By Greg Bach
The pursuit of that all-important confidence for young female athletes is often a challenge-filled, frustrating and, at times, elusive endeavor.
“The first thing is to understand what confidence is,” says Erica Suter, author of THE STRONG FEMALE ATHLETE: A FEMALE ATHLETE GUIDE TO IMPROVE PERFORMANCE, REDUCE INJURY, AND INCREASE CONFIDENCE. “A lot of people think it’s just mental, like talking to yourself with affirmations or meditating, but it’s also physical. The more a girl works on her physical strength and her skills on the field the more she is going to step on the field with confidence. So what she’s doing physically is going to manifest mentally.”
During Suter’s youth soccer journey she discovered the link between strength, conditioning and confidence, which helped ignite a fabulous career at Johns Hopkins University where the high-scoring midfielder caused a lot of trouble for opposing teams.
By the time she graduated her name was scattered all over the school record books, including tops in career goals, assists, and points; single-season highs in assists and points; and she nabbed the conference’s Player of the Year award as a senior.
“I love strength training and I’ve seen the results since I was in middle school,” she says. “My speed and conditioning got better, but it was more the mental side of it and feeling more confident because I was working on being strong and healthy.”
It’s knowledge the Tampa, Fla.-based strength and conditioning coach loves sharing with young athletes she works with these days, both in person and online.
“Young girls have to take responsibility for their confidence,” she says. “As a coach I always say that I can’t be the only solution to building confidence. Yes, it’s good to have role models in a girl’s life but they need to work on that themselves, too.”
That starts with taking stock of everything they are doing surrounding their sports participation.
“You have to take inventory of what you are doing for your development,” Suter explains. “Are you getting your sleep? Are you fueling your body in a way where you feel good, where you feel confident and where you feel energized? Are you challenging yourself? Are you in environments that are helping to make you confident and not complacent?”
Suter vividly remembers her youth soccer days, and the coaches who made it so fun she couldn’t wait to return to the field.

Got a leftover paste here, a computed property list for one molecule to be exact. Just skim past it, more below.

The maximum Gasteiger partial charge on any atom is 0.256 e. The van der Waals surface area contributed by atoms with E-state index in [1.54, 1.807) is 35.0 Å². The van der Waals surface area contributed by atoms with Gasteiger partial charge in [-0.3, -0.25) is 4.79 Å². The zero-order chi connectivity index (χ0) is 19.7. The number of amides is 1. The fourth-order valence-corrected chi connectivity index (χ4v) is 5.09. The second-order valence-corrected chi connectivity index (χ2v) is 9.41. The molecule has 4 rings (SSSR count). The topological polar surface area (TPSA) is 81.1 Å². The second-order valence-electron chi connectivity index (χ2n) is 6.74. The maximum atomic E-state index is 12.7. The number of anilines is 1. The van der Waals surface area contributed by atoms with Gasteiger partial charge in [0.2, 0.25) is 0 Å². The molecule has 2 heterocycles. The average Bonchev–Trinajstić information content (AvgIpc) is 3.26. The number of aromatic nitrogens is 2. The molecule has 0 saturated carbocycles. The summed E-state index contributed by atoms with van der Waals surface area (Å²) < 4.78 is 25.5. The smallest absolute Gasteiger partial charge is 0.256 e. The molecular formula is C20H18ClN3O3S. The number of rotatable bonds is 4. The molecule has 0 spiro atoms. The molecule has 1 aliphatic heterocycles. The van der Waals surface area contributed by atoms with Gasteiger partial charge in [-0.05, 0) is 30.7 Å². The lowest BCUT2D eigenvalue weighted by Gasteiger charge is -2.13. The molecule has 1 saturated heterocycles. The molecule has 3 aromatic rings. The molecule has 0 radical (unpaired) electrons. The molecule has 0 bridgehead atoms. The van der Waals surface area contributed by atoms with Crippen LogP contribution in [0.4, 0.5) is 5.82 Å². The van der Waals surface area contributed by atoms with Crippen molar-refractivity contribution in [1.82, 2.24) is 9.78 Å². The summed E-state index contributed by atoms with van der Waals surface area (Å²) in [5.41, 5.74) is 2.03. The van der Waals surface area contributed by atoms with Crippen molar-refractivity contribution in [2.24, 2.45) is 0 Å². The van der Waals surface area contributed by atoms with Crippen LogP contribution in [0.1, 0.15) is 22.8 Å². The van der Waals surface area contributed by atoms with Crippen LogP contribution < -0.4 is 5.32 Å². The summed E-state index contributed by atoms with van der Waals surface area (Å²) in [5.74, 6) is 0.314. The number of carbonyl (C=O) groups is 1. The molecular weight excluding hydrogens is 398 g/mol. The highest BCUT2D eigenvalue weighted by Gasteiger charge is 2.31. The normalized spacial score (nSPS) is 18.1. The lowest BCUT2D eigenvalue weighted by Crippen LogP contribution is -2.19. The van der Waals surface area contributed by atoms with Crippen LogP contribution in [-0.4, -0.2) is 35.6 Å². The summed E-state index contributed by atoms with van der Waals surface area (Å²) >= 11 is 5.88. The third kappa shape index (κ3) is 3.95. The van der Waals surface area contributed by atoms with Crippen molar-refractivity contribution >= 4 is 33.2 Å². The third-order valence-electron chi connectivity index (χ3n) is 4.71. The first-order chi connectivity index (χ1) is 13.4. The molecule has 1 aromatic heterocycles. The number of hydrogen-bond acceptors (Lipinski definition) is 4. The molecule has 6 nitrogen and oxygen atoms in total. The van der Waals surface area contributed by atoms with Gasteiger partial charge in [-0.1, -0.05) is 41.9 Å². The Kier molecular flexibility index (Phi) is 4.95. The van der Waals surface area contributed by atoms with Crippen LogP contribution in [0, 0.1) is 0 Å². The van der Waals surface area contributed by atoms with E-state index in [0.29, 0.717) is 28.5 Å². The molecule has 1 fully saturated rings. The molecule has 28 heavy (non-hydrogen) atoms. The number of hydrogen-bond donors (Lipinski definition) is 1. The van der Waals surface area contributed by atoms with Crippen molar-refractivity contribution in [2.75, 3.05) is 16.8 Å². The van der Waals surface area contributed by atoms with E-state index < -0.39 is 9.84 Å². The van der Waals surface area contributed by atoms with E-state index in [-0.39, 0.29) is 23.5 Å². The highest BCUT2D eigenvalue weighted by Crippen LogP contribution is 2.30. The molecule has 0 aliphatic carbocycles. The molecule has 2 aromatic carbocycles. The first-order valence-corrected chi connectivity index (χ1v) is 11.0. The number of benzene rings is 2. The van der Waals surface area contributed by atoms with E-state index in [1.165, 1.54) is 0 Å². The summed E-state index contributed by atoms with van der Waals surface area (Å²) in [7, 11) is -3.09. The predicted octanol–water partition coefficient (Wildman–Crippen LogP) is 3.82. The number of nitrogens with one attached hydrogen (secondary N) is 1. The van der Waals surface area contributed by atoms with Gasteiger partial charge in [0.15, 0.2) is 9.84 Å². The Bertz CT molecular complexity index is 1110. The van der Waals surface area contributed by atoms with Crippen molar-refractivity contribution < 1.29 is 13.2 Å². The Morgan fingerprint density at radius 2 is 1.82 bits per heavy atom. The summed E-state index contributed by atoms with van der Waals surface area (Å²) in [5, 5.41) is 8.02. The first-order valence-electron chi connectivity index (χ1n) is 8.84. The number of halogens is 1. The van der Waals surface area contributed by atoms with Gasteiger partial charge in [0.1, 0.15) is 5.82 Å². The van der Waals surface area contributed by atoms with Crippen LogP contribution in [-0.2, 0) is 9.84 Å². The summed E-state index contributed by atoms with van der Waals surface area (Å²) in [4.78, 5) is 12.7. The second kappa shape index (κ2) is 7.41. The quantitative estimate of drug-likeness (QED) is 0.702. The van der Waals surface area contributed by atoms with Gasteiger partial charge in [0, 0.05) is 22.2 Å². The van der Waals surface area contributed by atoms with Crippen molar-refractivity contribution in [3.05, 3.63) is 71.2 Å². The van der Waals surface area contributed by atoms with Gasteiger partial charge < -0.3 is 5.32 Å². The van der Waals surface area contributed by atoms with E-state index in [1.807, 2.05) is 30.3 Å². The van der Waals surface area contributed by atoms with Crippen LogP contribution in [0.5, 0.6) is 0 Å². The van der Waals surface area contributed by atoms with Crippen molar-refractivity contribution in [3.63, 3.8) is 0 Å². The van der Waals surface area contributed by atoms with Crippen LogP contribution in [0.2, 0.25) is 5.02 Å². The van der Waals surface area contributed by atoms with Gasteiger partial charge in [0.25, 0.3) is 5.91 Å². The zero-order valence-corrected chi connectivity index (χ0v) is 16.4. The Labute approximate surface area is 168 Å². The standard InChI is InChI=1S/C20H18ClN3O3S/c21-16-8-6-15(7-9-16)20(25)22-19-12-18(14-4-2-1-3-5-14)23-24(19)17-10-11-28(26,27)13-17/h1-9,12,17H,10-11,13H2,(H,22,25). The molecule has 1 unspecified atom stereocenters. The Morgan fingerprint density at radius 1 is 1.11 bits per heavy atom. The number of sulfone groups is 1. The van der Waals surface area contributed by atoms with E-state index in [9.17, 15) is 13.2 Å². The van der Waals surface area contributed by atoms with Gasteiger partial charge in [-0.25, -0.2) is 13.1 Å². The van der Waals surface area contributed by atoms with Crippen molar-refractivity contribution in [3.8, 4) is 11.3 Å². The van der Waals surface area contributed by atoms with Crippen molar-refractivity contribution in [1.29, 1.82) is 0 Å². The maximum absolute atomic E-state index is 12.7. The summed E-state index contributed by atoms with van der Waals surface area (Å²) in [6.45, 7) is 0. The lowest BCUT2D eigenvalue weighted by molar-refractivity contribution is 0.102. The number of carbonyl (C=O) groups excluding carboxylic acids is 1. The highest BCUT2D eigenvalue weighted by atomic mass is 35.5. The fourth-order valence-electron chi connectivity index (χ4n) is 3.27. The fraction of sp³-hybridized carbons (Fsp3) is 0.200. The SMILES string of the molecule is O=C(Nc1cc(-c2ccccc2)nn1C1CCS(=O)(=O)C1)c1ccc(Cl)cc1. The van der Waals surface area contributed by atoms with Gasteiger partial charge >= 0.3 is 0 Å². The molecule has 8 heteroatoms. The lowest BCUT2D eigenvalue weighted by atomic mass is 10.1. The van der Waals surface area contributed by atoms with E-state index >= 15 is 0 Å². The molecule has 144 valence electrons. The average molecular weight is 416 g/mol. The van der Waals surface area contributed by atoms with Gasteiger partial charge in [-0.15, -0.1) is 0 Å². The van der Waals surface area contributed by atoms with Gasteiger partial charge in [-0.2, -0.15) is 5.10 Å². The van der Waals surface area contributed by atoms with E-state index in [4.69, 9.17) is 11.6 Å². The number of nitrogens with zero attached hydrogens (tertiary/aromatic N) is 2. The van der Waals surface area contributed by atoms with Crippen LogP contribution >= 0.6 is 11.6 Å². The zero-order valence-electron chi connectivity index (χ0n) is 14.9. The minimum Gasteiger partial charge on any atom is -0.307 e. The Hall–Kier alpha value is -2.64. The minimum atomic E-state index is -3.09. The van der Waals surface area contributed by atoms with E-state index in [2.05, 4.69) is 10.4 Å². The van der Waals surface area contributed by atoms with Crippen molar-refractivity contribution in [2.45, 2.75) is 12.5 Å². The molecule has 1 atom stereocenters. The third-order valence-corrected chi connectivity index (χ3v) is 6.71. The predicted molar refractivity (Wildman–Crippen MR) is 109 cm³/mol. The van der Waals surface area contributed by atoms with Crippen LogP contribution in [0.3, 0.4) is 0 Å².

“I got done with that first soccer practice at age 6 and I remember being so overjoyed,” she recalls.
And providing that same type of fun-filled experience is a focal point with the young players she works with these days.
“With younger players it’s really important to create energy and excitement,” she says. “They have to feel like the most important person as soon as they arrive and it’s just making sure that they are going to feel like this is going to be the most exciting session of their life and when they leave they’re like ‘wow, I want to do that again.’ I think back to when I was 6 and I want them to have that feeling when I left that first practice and how I couldn’t wait to go back.”
Written for female athletes, coaches, and parents, Suter’s book dives into many important topics for female athletes: speed and strength training; nutrition needs for sustaining energy, recovering from practices and games, and what’s best during different phases of their menstrual cycle; building confidence and overcoming challenges; developing life-long healthy habits; and more.
Evidence-based research and personal stories are shared throughout the book.
“You have to take care of yourself and nourish yourself for the rest of your life,” Suter says. “So it’s about teaching everyone discipline and good, healthy habits.”
Follow Erica Suter on Instagram @fitsoccerqueen and Twitter @fitsoccerqueen; and learn more about training options that are available with her.Erica Suter Soccer Confidence Strength Conditioning Nutrition Injury